After acing quizzes, O's get 1st exam

April 08, 1996|By Ken Rosenthal

MINNEAPOLIS -- Not to detract from the Orioles' 5-1 start, but tomorrow night they'll face a team with a real cleanup hitter, not someone named Joe Vitiello or Ron Coomer.

Vitiello, Coomer, Michael Tucker, Greg Myers -- those are the four sluggers who have batted cleanup against the Orioles thus far. They had combined for 48 career homers entering the season, two fewer than Albert Belle hit in 1995.

Now, the Belle truly is about to ring.

Bring on the hated Tribe.

It's too early to talk about a showdown, a playoff preview or anything so dramatic. But the two-game series against the Indians will be the Orioles' first legitimate test of the season, a likely indicator of how far this team has come.

The Orioles were 2-10 against Cleveland last season, with seven jTC of the losses coming by one or two runs. The Indians went to the World Series, then added Julio Franco and Jack McDowell. But these clubs are so much closer now.

In the past four games, the Orioles have rallied from three runs down in the eighth inning to defeat Kansas City, and prevailed in two close, low-scoring games at the Metrodome, a park in which they traditionally fare poorly.

Yesterday, the Twins were their usual pesky selves, pulling within 2-1 in the seventh, then 3-2 in the eighth. But the Orioles added one run in each of the final three innings, escaping with a 4-2 victory.

Last year's club might have been 2-4 at this point. It wouldn't have rallied Thursday -- the Orioles were 5-54 when trailing after seven innings last season. And it might have gotten swept in Minnesota, blowing every lead in sight.

This team has so much more of a winning edge; it's almost impossible to compare with last year's sleepwalking crew. The Indians aren't going to intimidate these Orioles, especially not at Camden Yards.

"Don't you guys feel we have a better shot?" Rafael Palmeiro asked reporters yesterday. "We've more evenly matched now. It's not like last year, when their talent level was much better. We have as good a chance as they do."

Again, the season is only a week old. But both teams will pitch their No. 2 and 3 starters in this series -- David Wells faces McDowell tomorrow, Scott Erickson meets Orel Hershiser Wednesday. Let's see what happens.

"Last year, when they got a couple of runs early, we folded -- especially late in the game with [Jose] Mesa around," Mike Mussina said. "I just think we have a different attitude now. We come to the park expecting to win, as opposed to hoping we have a chance."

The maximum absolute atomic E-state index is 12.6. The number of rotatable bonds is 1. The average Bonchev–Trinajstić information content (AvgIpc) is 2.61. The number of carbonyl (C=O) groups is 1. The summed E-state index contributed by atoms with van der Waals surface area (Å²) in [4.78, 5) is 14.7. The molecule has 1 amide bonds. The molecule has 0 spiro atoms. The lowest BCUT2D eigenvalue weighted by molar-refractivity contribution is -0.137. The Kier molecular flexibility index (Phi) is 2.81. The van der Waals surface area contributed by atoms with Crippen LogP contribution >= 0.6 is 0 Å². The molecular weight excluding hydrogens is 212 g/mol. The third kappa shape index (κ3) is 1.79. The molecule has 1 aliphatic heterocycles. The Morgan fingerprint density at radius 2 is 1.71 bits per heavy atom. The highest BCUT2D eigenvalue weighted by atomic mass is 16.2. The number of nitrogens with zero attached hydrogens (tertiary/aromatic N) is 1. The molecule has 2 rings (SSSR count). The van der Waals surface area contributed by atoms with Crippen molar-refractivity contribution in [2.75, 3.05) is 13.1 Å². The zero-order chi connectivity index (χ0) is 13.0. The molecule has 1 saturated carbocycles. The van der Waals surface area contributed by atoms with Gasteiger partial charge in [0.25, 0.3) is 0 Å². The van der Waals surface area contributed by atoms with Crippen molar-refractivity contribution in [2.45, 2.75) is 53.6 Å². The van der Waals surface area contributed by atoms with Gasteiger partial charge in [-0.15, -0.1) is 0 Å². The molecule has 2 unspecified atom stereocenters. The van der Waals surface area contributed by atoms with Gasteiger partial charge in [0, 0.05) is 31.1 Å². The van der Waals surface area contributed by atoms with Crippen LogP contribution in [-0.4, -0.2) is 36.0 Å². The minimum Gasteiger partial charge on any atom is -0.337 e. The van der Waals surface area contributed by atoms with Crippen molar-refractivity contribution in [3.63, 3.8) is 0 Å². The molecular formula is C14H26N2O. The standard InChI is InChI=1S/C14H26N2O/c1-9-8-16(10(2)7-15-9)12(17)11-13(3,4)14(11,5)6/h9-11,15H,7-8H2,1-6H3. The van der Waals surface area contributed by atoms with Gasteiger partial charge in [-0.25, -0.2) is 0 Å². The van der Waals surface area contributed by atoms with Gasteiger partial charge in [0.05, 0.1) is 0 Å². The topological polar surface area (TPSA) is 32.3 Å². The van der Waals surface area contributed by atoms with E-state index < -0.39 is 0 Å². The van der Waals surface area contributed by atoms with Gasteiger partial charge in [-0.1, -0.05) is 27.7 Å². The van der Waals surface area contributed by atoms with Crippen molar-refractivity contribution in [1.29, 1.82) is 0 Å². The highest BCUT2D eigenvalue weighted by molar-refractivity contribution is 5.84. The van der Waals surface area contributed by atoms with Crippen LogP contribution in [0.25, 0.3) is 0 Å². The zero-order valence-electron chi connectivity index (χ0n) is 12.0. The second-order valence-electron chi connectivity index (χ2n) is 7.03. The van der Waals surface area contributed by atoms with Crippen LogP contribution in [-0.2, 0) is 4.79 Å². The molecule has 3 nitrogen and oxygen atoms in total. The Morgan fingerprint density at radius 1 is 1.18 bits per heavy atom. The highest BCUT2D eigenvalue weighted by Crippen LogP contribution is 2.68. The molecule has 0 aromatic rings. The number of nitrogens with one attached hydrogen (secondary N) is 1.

Of course, it's easy to display such confidence against inferior clubs, but the Royals just took two of three from Boston, and the Twins entered yesterday leading the American League with a .345 batting average.

Considering the way the Twins dominate at the Metrodome -- the Orioles haven't had a winning record there since 1983 -- this series ranked as a triumph, even if Minnesota played without Kirby Puckett and Marty Cordova.

Pitching and defense, that's how the Orioles are winning, just like in their glory days. The rotation has produced five quality starts, the bullpen 15 scoreless innings. Defensively, it's clear the Orioles will rarely beat themselves.

Think about it: They're 5-1, and they're not even hitting yet. Palmeiro is batting .190, Brady Anderson .174, Chris Hoiles .118. The team has scored only 25 runs in six games.

"This wasn't any indication of what we can do -- we've never played well here," Hoiles said. "I'm sure [tomorrow] with a better team in there -- especially being Cleveland -- you'll see something totally different."

Manager Davey Johnson must be rubbing off on his players -- when was the last time you heard an Oriole make such a promise? Next thing you know, they'll all be pointing to their biceps, just like Albert, Prince of Cork.

C'mon, Davey, check his bat.

The Indians' offense is more explosive than the Orioles', and their pitching is deeper. But for all their hype, it's difficult to imagine that they'll be better than last season, even with McDowell and Franco.

No way Mesa will convert 46 of his 48 save chances. No way the Indians will get away with such shoddy defense. And no way they'll win 27 games in their last at-bat.

This isn't to say the Orioles are in their class, not when they're one pitching injury away from a crisis. The only serious alternative in the minors is Rocky Coppinger, who needs a full season at Triple-A. The rest of the farm system is so depleted, making a trade will be difficult, if not impossible.

Thus, it's alarming that Armando Benitez already has a tender elbow, while Johnson is trying to protect Arthur Rhodes, who is recovering from shoulder surgery. Then again, every team is thin pitching, other than the Indians and Yankees.

For now, the Orioles are relatively healthy, and playing about as well as they could have imagined. The Indians will provide a measuring stick. The Indians are ultimately the team to beat.

"We match up about the same," Roberto Alomar said. "Maybe they have a little more offense than us, maybe more pitching. But we have a better defense. And we have some guys who can hit the ball, too, hit it out of the park."

The Belle is about to ring.

# Bring on the Tribe.

Pub Date: 4/08/96

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